It’s not a secret that Nigeria is a telenovela series, with twists, mysteries and turns at almost every point. Unfortunately, these plot twists never bring Nigerians the happy endings we want and at this point we’re tired of our character development arc.
On October 26, 2022, the Central Bank of Nigeria (CBN) announced its plans to redesign the naira to combat counterfeiting and manage inflation. Nigerians weren’t too pleased by the news and even the Minister of Finance, Zainab Ahmed, didn’t like it. But at least we had hopes that maybe the makeover would be impressive.
Okay, what happened next?
When President Buhari unveiled the new notes on November 23, 2022, let’s just say the designs looked… interesting.
What did Nigerians say?
Nigerians were more disappointed than outraged, as these new notes looked like someone ran them through Snapchat filters.
During an interview on Channels Television, the presidential candidate of the African Action Congress (AAC), Omoyele Sowore, claimed the CBN spent about ₦218 billion on the new designs.
While we can’t say how accurate Sowore’s figures are, we know producing these new banknotes must be expensive. But could this money have been spent better? Let’s look at some alternatives.
There’s a saying amongst federal university students that, “Every generation experiences an ASUU strike.” It’s funny until you wake up one day and realise you’ve been in 100 level for two years. Just this year alone, federal universities were on strike for eight months. If some of the redesign fund was injected into the education sector, we’d have a better system.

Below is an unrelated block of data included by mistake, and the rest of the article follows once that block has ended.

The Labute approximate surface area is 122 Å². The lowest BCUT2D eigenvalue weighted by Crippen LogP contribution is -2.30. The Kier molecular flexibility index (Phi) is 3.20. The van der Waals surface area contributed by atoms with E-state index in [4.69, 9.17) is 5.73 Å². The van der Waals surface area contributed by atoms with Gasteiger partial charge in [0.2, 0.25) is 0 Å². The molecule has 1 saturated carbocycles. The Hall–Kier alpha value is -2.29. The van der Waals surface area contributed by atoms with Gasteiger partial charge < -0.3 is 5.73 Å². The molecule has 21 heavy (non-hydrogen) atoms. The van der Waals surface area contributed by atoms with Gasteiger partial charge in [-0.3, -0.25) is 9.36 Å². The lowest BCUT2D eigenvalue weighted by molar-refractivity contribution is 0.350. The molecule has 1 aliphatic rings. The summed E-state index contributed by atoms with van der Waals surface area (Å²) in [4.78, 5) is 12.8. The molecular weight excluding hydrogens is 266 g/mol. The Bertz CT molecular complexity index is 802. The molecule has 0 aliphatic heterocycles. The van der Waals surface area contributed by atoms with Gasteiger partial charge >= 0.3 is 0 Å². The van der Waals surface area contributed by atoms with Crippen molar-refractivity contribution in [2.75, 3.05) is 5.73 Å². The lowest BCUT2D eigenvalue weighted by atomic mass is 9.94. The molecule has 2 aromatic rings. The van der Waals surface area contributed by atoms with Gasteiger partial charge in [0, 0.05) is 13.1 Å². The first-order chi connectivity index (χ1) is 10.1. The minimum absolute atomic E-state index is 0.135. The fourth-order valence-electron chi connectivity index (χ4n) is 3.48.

Climate change is ruining the environment, and Nigeria is already feeling the brunt of it. This year, we faced one of the worst flooding disasters in our history, with over 600 deaths and 1.3 million people displaced. Unfortunately, the federal government’s response to this has been underwhelming. The victims would have appreciated some of the money the government used to redesign the banknotes.
Fix bad roads
“I’m going to repair bad roads,” has become a mantra for politicians. But once they get into power, they wash their hands off their campaign promises and pick them up four years later for another campaign.
We can’t say we’re shocked at the government’s decisions so far. We can only hope that with the coming 2023 elections, we’ll vote for people who can address the challenges Nigerians really care about.